A number of personalities and new faces had an impact on San Marino throughout 2015. A look at some of the key figures from the past year:
Hail to the Chief
Eyebrows may have been raised at the start of the year. John Incontro, a Los Angeles Police Department veteran who oversaw SWAT and other elite crime-fighting operations, had just taken over as police chief for the retired Tim Harrigan. Would he bring a grizzled attitude to this small-time job, staking out a hard line whenever scrutiny intensified on police conduct?
Incontro surprised them all, combining a personable, responsive demeanor with some innovative approaches to crime suppression.
“He’s just done a great job,” said City Manager John Schaefer, himself a former San Marino police chief. “I think he’s connected with the community. He’s been visible. … An old-school guy might have said, ‘I don’t give a darn. We’re never going to wear [body] cameras. I’m not going to be transparent about the number of complaints we have. I come from the LAPD. We kick [butt] and take names.’
“John just doesn’t do that. He is more zealous about investigating issues that might be misconduct than I might have been. He is more than happy to meet with members of the community and address issues.”
In the fight against crime, Incontro implemented procedures that got detectives involved much earlier in the wake of an incident. At his urging, the department also secured a blizzard of search warrants and emphasized urgency in getting crime lab work completed. The result was greatly improved results in the arrests of suspects and the recovery of stolen property.
The SMPD had a particularly impressive stretch from spring to mid-summer. Over a five-month span, it arrested a suspect in a brazen case of burglary and car theft after a nanny was accosted at a Winston Avenue home, the immediate capture of a burglary suspect after an Oxford Road woman encountered a stranger in her guest house, the recovery by SMPD detectives of a San Marino High School runaway girl in downtown Los Angeles, the arrest of a Mission District shoplifting suspect and the arrest of a suspect in a smash-and-grab burglary of a Huntington Drive jewelry store.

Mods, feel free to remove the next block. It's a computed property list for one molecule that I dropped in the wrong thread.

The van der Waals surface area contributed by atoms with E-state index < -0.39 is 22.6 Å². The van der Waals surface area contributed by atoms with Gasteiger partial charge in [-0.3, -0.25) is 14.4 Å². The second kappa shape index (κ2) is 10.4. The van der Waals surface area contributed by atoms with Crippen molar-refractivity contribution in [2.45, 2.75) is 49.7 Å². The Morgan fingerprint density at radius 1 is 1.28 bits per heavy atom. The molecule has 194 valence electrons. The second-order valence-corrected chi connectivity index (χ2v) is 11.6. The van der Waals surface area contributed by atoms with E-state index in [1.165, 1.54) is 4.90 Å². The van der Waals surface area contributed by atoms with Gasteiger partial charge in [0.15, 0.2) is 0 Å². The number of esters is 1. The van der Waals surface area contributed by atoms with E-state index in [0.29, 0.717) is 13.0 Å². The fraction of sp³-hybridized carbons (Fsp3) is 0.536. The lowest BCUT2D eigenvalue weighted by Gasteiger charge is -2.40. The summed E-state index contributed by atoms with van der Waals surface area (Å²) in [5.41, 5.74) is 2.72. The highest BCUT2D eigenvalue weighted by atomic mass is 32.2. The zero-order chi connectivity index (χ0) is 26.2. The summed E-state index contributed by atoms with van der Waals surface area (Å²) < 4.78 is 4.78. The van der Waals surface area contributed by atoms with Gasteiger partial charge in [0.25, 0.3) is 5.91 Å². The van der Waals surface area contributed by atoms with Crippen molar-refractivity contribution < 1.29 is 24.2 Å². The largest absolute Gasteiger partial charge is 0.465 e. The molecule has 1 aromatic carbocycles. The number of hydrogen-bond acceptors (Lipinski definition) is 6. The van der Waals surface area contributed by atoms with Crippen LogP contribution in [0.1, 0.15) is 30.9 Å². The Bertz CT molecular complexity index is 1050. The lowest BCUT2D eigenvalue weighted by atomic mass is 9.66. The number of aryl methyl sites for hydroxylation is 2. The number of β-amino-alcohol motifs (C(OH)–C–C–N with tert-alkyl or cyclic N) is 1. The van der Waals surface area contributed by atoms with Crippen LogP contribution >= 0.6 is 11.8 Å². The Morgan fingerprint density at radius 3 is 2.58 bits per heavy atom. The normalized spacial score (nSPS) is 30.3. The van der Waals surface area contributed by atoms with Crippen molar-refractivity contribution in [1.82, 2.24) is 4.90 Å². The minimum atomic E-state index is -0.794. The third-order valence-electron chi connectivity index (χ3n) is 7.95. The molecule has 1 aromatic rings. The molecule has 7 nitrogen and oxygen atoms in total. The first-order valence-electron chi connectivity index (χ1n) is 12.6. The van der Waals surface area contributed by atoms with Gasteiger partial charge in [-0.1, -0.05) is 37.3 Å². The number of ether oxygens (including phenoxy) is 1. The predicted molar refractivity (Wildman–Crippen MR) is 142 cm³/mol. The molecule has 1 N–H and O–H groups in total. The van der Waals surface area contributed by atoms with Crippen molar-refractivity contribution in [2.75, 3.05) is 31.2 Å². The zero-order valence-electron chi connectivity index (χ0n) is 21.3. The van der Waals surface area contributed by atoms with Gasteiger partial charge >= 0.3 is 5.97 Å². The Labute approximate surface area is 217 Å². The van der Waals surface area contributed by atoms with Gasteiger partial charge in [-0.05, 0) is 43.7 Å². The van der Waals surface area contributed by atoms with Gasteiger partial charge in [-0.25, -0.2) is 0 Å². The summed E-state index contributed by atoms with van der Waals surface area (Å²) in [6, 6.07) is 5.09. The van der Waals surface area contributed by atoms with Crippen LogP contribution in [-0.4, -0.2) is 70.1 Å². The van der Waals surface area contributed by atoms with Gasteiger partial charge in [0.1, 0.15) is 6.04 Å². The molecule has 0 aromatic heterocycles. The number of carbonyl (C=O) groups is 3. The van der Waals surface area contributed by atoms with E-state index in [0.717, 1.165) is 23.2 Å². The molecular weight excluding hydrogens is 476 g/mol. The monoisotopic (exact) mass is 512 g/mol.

You win some, you lose some. Unless you’re Linda Sun in 2015.
Early in the year, she co-chaired the committee that persuaded voters to pass Measure E, a six-year renewal of an $865 school parcel tax. It was approved decisively in March.
Then she took a few weeks off before jumping into a co-chairing role for Measures U and SA, the utility user and public safety taxes. Both of them passed overwhelmingly in November, providing key underwriting for police, fire and other city services.
The school parcel tax needed two-thirds approval; it got 75.35%. The public safety tax also required two-thirds in the affirmative; it got 73.88%. The utility user tax needed a simple majority; it polled 71.79%. Combined, the three taxes will account for $8.6 million annually for San Marino’s public coffers.
Sun was joined in the parcel tax effort by co-Chair Bob Wicke, and on the public safety and utility user campaign by co-Chairs Jerry Hawk, Mort Mortimer, Tom Santley and Dr. Allan Yung.
Other notable people who figured prominently in the course of events locally included:
• Jim Frawley. San Marino’s fire chief, who headed up the tri-city command, departed in April to take a job as fire chief in Santa Cruz.
• Steve Koblik. After a 14-year run as president of the Huntington Library, he retired at the end of June, leaving behind an impressive legacy as a rainmaker for the Huntington’s ambitious projects. During Koblik’s tenure, the Huntington’s endowment grew from $153 million to $450 million, and the six-year capital campaign he led raised $244 million — $69 million over its goal.
• Laura Skandera Trombley. The president of Pitzer College in Claremont — and a renowned Twain scholar — came aboard July 1 as the Huntington’s new president. An understandable champion of the humanities, Trombley said she resolves to foster “an integrated experience” for visitors, creating “a place where the greatest, most interesting thinkers of our day can come together and talk about some of the manuscripts, some of the art, some of the botanical gardens, and talk about how this all interrelates.”
• Mario Rueda. He was hired as fire chief on Dec. 1 and will begin work here in the second week of the new year. Like Incontro, Rueda comes to San Marino as a veteran of a big-city agency, having served as a deputy chief of the Los Angeles Fire Department for the past 15 years.